Header menu link for other important links
Influence of absorptivity of the material surface in crack detection using laser spot thermography
Published in
Volume: 120
Laser thermography (LT) is one of the novel NDT methods for detecting surface-breaking cracks in metals. LT technique is well known for its non-contact nature and relatively fast-detection of surface defects for objects that are at room temperature. In LT, a continuous-wave (CW) laser is used to make a laser spot/line/area, which excites the sample under inspection to create local heating. Using optical mirrors, the spot is then rapidly made to move over the surface of the test sample. The temperature distribution over the sample due to the laser excitation is then monitored using an infrared (IR) thermal camera. This paper investigates the influence of the absorptivity of the material surface during defect detection using LT and its influence in detecting surface-breaking cracks. Six different materials were used under this study, i.e., Aluminum, Brass, Copper, mild Steel, Stainless Steel, and Titanium and with two surface conditions i.e., with and without black paint. 3D FEM numerical models were developed and validated with experiments for the different case studies for surface crack detection. The term Crack Thermal Contrast (CTC) is introduced to indicate the detectability of the surface crack and found to increase linearly with absorptivity of the material. © 2021 Elsevier Ltd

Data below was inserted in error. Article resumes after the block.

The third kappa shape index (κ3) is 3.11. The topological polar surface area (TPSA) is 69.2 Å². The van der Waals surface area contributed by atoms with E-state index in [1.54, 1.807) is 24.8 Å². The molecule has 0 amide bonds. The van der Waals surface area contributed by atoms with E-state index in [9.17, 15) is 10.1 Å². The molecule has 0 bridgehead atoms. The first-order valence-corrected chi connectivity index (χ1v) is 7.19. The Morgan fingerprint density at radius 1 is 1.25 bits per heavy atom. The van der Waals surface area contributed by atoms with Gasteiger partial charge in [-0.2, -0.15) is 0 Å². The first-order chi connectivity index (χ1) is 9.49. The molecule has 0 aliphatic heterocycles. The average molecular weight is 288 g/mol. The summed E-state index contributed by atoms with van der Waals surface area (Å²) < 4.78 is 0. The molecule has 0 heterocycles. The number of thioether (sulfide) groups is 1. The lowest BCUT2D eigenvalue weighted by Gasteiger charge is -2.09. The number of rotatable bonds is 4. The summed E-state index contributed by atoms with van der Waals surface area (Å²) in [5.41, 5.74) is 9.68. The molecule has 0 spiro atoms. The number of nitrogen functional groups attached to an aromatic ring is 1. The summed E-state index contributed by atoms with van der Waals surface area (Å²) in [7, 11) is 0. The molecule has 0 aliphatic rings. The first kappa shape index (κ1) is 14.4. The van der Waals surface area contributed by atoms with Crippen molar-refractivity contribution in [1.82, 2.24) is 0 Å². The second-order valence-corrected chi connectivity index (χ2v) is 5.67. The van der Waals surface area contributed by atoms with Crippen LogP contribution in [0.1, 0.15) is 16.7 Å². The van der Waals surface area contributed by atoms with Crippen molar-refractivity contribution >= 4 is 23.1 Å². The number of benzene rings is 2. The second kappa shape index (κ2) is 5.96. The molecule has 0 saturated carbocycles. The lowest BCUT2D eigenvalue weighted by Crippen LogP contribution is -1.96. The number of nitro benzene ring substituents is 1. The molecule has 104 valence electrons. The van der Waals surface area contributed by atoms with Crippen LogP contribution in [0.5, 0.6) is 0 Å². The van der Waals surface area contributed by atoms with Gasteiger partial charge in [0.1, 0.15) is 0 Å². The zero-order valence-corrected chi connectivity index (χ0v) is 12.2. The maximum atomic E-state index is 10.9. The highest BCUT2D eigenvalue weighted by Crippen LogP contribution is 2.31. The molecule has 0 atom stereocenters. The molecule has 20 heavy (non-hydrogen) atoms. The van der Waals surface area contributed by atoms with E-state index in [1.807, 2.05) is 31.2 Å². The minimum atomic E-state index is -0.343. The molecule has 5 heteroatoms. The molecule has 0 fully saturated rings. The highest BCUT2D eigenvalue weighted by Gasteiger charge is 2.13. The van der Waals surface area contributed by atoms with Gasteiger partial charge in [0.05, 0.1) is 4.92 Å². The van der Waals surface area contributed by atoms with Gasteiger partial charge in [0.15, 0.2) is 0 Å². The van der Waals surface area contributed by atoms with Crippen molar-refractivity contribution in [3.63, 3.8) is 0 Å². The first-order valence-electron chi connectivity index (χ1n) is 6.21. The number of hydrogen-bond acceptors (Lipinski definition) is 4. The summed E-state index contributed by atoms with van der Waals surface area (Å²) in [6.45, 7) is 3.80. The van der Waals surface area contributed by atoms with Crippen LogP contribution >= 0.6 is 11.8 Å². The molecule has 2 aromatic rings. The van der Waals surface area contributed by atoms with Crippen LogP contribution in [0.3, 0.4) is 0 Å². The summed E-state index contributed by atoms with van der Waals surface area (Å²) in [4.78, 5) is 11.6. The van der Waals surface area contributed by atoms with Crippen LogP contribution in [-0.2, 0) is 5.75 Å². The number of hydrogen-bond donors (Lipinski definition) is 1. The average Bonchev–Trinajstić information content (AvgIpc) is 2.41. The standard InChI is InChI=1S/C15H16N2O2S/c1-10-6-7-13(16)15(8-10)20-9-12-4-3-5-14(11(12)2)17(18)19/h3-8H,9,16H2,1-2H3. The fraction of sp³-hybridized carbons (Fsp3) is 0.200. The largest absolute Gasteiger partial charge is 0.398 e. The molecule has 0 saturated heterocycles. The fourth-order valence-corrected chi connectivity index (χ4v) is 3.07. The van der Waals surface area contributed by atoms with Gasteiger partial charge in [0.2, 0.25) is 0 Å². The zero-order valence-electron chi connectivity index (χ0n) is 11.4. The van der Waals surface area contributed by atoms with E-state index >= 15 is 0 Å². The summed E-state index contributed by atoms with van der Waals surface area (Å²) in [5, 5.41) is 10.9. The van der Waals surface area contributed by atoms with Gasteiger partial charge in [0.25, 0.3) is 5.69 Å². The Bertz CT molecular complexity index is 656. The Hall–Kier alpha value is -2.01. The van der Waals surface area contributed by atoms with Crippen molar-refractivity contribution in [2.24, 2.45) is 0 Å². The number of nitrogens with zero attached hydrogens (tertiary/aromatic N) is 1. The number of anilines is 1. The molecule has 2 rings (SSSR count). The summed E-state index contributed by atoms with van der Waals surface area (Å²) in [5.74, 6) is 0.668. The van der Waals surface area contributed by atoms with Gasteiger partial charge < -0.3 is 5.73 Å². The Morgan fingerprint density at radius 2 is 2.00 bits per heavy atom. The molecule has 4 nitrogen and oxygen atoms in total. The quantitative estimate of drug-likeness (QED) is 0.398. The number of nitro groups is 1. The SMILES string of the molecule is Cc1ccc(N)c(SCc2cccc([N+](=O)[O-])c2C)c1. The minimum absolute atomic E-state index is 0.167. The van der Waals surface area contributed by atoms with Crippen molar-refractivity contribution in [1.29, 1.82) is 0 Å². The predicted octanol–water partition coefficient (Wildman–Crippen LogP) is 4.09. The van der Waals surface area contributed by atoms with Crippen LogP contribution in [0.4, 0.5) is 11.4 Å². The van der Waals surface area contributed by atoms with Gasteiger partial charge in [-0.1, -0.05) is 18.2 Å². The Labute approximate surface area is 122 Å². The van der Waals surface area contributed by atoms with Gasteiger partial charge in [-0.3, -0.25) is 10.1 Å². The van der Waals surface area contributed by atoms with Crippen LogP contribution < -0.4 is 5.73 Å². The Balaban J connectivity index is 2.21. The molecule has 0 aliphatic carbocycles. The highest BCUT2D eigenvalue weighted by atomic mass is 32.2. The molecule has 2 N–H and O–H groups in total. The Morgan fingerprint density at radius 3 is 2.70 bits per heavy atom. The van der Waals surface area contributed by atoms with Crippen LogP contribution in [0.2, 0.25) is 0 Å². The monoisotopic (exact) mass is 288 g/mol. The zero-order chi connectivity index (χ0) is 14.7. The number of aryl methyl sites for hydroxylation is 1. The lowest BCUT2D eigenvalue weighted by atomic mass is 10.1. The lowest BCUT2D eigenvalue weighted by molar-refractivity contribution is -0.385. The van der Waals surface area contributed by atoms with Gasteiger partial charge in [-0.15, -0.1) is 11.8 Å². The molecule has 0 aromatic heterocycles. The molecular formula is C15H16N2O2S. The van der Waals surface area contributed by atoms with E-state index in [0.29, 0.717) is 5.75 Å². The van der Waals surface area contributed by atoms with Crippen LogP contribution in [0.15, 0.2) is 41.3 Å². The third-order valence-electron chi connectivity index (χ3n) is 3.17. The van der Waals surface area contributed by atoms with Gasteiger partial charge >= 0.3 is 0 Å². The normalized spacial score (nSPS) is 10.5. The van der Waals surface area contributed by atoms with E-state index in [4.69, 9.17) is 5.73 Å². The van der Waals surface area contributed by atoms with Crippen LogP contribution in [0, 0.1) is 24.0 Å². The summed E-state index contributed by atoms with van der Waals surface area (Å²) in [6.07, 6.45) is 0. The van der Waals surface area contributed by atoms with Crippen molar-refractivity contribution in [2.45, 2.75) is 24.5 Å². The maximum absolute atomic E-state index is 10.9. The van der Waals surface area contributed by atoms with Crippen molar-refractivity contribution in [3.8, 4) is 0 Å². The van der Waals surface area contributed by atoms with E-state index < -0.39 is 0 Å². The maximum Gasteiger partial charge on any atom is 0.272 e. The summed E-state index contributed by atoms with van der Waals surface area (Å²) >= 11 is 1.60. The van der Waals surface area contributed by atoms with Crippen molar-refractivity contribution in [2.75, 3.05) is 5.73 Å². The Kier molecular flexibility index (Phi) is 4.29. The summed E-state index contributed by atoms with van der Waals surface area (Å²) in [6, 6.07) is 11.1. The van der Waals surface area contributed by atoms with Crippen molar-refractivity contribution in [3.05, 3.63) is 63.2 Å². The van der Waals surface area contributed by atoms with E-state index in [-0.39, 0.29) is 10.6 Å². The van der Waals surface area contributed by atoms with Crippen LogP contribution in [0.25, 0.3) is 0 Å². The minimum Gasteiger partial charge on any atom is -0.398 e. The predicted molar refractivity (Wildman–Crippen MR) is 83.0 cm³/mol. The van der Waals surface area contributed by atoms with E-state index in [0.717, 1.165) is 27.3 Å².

About the journal
JournalNDT and E International
Open AccessNo